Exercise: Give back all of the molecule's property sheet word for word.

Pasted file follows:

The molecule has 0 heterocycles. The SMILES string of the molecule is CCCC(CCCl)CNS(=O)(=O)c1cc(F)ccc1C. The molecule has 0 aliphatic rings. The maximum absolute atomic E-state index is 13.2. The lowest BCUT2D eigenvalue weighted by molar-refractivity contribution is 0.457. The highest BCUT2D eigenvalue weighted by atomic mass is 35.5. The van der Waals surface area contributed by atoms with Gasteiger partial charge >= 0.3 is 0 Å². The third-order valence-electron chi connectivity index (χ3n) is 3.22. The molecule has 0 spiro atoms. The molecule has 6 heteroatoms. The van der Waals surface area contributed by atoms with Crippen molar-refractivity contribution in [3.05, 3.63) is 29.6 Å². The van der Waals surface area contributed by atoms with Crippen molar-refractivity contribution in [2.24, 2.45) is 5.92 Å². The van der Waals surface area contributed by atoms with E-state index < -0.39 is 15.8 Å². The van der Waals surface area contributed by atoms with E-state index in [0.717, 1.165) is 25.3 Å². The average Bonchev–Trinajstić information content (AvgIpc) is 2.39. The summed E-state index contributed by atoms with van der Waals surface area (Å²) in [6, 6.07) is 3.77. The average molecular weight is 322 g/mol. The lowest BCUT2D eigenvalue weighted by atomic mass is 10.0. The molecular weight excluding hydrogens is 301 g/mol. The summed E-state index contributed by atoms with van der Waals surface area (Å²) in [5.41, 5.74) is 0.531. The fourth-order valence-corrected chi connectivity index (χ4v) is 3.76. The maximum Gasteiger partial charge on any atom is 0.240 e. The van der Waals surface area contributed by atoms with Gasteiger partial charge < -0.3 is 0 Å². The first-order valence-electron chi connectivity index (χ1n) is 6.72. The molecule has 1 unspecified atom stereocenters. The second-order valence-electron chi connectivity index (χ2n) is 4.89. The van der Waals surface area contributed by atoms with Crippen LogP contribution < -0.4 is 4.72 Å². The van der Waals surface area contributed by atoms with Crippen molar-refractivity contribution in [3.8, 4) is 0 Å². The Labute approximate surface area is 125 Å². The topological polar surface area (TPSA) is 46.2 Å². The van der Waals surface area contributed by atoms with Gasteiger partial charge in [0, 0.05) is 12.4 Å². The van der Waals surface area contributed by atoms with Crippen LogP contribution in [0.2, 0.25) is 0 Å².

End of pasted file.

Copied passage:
The molecule has 0 heterocycles. The SMILES string of the molecule is CCCC(CCCl)CNS(=O)(=O)c1cc(F)ccc1C. The molecule has 0 aliphatic rings. The maximum absolute atomic E-state index is 13.2. The lowest BCUT2D eigenvalue weighted by molar-refractivity contribution is 0.457. The highest BCUT2D eigenvalue weighted by atomic mass is 35.5. The van der Waals surface area contributed by atoms with Gasteiger partial charge >= 0.3 is 0 Å². The third-order valence-electron chi connectivity index (χ3n) is 3.22. The molecule has 0 spiro atoms. The molecule has 6 heteroatoms. The van der Waals surface area contributed by atoms with Crippen molar-refractivity contribution in [3.05, 3.63) is 29.6 Å². The van der Waals surface area contributed by atoms with Crippen molar-refractivity contribution in [2.24, 2.45) is 5.92 Å². The van der Waals surface area contributed by atoms with E-state index < -0.39 is 15.8 Å². The van der Waals surface area contributed by atoms with E-state index in [0.717, 1.165) is 25.3 Å². The average Bonchev–Trinajstić information content (AvgIpc) is 2.39. The summed E-state index contributed by atoms with van der Waals surface area (Å²) in [6, 6.07) is 3.77. The average molecular weight is 322 g/mol. The lowest BCUT2D eigenvalue weighted by atomic mass is 10.0. The molecular weight excluding hydrogens is 301 g/mol. The summed E-state index contributed by atoms with van der Waals surface area (Å²) in [5.41, 5.74) is 0.531. The fourth-order valence-corrected chi connectivity index (χ4v) is 3.76. The maximum Gasteiger partial charge on any atom is 0.240 e. The van der Waals surface area contributed by atoms with Gasteiger partial charge < -0.3 is 0 Å². The first-order valence-electron chi connectivity index (χ1n) is 6.72. The molecule has 1 unspecified atom stereocenters. The second-order valence-electron chi connectivity index (χ2n) is 4.89. The van der Waals surface area contributed by atoms with Crippen LogP contribution < -0.4 is 4.72 Å². The van der Waals surface area contributed by atoms with Crippen molar-refractivity contribution in [3.8, 4) is 0 Å². The Labute approximate surface area is 125 Å². The topological polar surface area (TPSA) is 46.2 Å². The van der Waals surface area contributed by atoms with Gasteiger partial charge in [0, 0.05) is 12.4 Å². The van der Waals surface area contributed by atoms with Crippen LogP contribution in [0.2, 0.25) is 0 Å².